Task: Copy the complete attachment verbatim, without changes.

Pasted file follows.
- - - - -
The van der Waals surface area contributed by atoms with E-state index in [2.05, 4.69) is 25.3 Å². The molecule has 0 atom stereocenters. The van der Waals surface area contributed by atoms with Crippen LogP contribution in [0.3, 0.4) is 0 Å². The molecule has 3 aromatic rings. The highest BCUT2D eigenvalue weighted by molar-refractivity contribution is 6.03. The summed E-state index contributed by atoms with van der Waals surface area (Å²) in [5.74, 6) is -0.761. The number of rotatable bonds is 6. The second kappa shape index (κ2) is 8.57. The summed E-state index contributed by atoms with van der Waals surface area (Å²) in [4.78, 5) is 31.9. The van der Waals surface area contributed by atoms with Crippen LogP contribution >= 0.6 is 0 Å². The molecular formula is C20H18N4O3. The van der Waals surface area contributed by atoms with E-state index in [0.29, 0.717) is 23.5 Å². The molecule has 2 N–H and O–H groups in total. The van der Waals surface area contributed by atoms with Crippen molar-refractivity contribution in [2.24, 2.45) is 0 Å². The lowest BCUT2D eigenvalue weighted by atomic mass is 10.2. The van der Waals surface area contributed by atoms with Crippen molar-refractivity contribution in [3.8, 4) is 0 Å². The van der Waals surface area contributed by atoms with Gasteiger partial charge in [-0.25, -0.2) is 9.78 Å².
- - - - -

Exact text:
The van der Waals surface area contributed by atoms with E-state index in [2.05, 4.69) is 25.3 Å². The molecule has 0 atom stereocenters. The van der Waals surface area contributed by atoms with Crippen LogP contribution in [0.3, 0.4) is 0 Å². The molecule has 3 aromatic rings. The highest BCUT2D eigenvalue weighted by molar-refractivity contribution is 6.03. The summed E-state index contributed by atoms with van der Waals surface area (Å²) in [5.74, 6) is -0.761. The number of rotatable bonds is 6. The second kappa shape index (κ2) is 8.57. The summed E-state index contributed by atoms with van der Waals surface area (Å²) in [4.78, 5) is 31.9. The van der Waals surface area contributed by atoms with Crippen LogP contribution >= 0.6 is 0 Å². The molecular formula is C20H18N4O3. The van der Waals surface area contributed by atoms with E-state index in [0.29, 0.717) is 23.5 Å². The molecule has 2 N–H and O–H groups in total. The van der Waals surface area contributed by atoms with Crippen molar-refractivity contribution in [2.24, 2.45) is 0 Å². The lowest BCUT2D eigenvalue weighted by atomic mass is 10.2. The van der Waals surface area contributed by atoms with Crippen molar-refractivity contribution in [3.8, 4) is 0 Å². The van der Waals surface area contributed by atoms with Gasteiger partial charge in [-0.25, -0.2) is 9.78 Å².